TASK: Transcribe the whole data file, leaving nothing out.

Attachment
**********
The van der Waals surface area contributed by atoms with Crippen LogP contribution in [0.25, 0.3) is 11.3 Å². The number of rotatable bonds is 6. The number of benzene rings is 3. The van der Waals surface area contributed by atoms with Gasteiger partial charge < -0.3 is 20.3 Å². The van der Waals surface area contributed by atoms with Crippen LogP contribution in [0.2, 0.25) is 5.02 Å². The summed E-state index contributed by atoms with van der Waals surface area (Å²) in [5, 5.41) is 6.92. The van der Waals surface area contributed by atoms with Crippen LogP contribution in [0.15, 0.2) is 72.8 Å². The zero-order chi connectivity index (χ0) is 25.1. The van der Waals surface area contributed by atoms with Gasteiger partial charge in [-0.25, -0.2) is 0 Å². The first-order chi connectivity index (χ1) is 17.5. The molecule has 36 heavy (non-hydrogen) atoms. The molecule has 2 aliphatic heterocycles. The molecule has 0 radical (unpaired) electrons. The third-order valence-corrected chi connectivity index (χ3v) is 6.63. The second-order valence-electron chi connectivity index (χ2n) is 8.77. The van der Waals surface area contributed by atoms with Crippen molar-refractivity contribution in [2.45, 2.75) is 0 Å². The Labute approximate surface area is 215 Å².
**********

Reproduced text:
The van der Waals surface area contributed by atoms with Crippen LogP contribution in [0.25, 0.3) is 11.3 Å². The number of rotatable bonds is 6. The number of benzene rings is 3. The van der Waals surface area contributed by atoms with Gasteiger partial charge < -0.3 is 20.3 Å². The van der Waals surface area contributed by atoms with Crippen LogP contribution in [0.2, 0.25) is 5.02 Å². The summed E-state index contributed by atoms with van der Waals surface area (Å²) in [5, 5.41) is 6.92. The van der Waals surface area contributed by atoms with Crippen LogP contribution in [0.15, 0.2) is 72.8 Å². The zero-order chi connectivity index (χ0) is 25.1. The van der Waals surface area contributed by atoms with Gasteiger partial charge in [-0.25, -0.2) is 0 Å². The first-order chi connectivity index (χ1) is 17.5. The molecule has 36 heavy (non-hydrogen) atoms. The molecule has 2 aliphatic heterocycles. The molecule has 0 radical (unpaired) electrons. The third-order valence-corrected chi connectivity index (χ3v) is 6.63. The second-order valence-electron chi connectivity index (χ2n) is 8.77. The van der Waals surface area contributed by atoms with Crippen molar-refractivity contribution in [2.45, 2.75) is 0 Å². The Labute approximate surface area is 215 Å².